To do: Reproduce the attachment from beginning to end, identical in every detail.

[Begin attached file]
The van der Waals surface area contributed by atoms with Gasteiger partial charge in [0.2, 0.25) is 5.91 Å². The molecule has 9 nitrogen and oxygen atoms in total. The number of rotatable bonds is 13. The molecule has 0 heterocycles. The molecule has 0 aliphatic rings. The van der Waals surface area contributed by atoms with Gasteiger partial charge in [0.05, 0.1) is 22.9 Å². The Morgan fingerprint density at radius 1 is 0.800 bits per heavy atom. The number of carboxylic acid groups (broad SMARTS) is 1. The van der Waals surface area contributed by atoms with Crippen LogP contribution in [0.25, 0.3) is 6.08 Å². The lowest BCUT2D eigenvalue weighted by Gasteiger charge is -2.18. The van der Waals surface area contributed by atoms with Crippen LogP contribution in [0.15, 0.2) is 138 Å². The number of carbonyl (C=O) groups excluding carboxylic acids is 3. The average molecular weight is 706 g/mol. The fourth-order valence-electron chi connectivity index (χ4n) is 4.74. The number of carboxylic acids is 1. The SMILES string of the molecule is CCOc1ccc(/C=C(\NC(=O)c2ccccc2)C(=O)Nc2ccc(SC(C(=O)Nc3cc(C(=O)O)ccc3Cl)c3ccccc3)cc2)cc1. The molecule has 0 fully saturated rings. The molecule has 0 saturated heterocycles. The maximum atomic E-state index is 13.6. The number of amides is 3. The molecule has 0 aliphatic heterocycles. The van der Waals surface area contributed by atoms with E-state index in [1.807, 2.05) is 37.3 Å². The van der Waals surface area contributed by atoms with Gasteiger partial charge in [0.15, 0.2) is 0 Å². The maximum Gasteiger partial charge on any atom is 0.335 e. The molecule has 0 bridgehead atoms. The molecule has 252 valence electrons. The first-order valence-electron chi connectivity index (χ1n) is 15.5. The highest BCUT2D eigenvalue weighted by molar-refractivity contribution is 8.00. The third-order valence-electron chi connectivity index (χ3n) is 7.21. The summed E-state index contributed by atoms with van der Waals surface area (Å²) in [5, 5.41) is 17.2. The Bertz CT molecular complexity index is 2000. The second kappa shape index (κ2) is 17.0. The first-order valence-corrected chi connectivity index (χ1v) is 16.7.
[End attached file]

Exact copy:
The van der Waals surface area contributed by atoms with Gasteiger partial charge in [0.2, 0.25) is 5.91 Å². The molecule has 9 nitrogen and oxygen atoms in total. The number of rotatable bonds is 13. The molecule has 0 heterocycles. The molecule has 0 aliphatic rings. The van der Waals surface area contributed by atoms with Gasteiger partial charge in [0.05, 0.1) is 22.9 Å². The Morgan fingerprint density at radius 1 is 0.800 bits per heavy atom. The number of carboxylic acid groups (broad SMARTS) is 1. The van der Waals surface area contributed by atoms with Crippen LogP contribution in [0.25, 0.3) is 6.08 Å². The lowest BCUT2D eigenvalue weighted by Gasteiger charge is -2.18. The van der Waals surface area contributed by atoms with Crippen LogP contribution in [0.15, 0.2) is 138 Å². The number of carbonyl (C=O) groups excluding carboxylic acids is 3. The average molecular weight is 706 g/mol. The fourth-order valence-electron chi connectivity index (χ4n) is 4.74. The number of carboxylic acids is 1. The SMILES string of the molecule is CCOc1ccc(/C=C(\NC(=O)c2ccccc2)C(=O)Nc2ccc(SC(C(=O)Nc3cc(C(=O)O)ccc3Cl)c3ccccc3)cc2)cc1. The molecule has 0 fully saturated rings. The molecule has 0 saturated heterocycles. The maximum atomic E-state index is 13.6. The number of amides is 3. The molecule has 0 aliphatic heterocycles. The van der Waals surface area contributed by atoms with E-state index in [1.807, 2.05) is 37.3 Å². The van der Waals surface area contributed by atoms with Gasteiger partial charge in [0.15, 0.2) is 0 Å². The maximum Gasteiger partial charge on any atom is 0.335 e. The molecule has 0 bridgehead atoms. The molecule has 252 valence electrons. The first-order valence-electron chi connectivity index (χ1n) is 15.5. The highest BCUT2D eigenvalue weighted by molar-refractivity contribution is 8.00. The third-order valence-electron chi connectivity index (χ3n) is 7.21. The summed E-state index contributed by atoms with van der Waals surface area (Å²) in [5, 5.41) is 17.2. The Bertz CT molecular complexity index is 2000. The second kappa shape index (κ2) is 17.0. The first-order valence-corrected chi connectivity index (χ1v) is 16.7.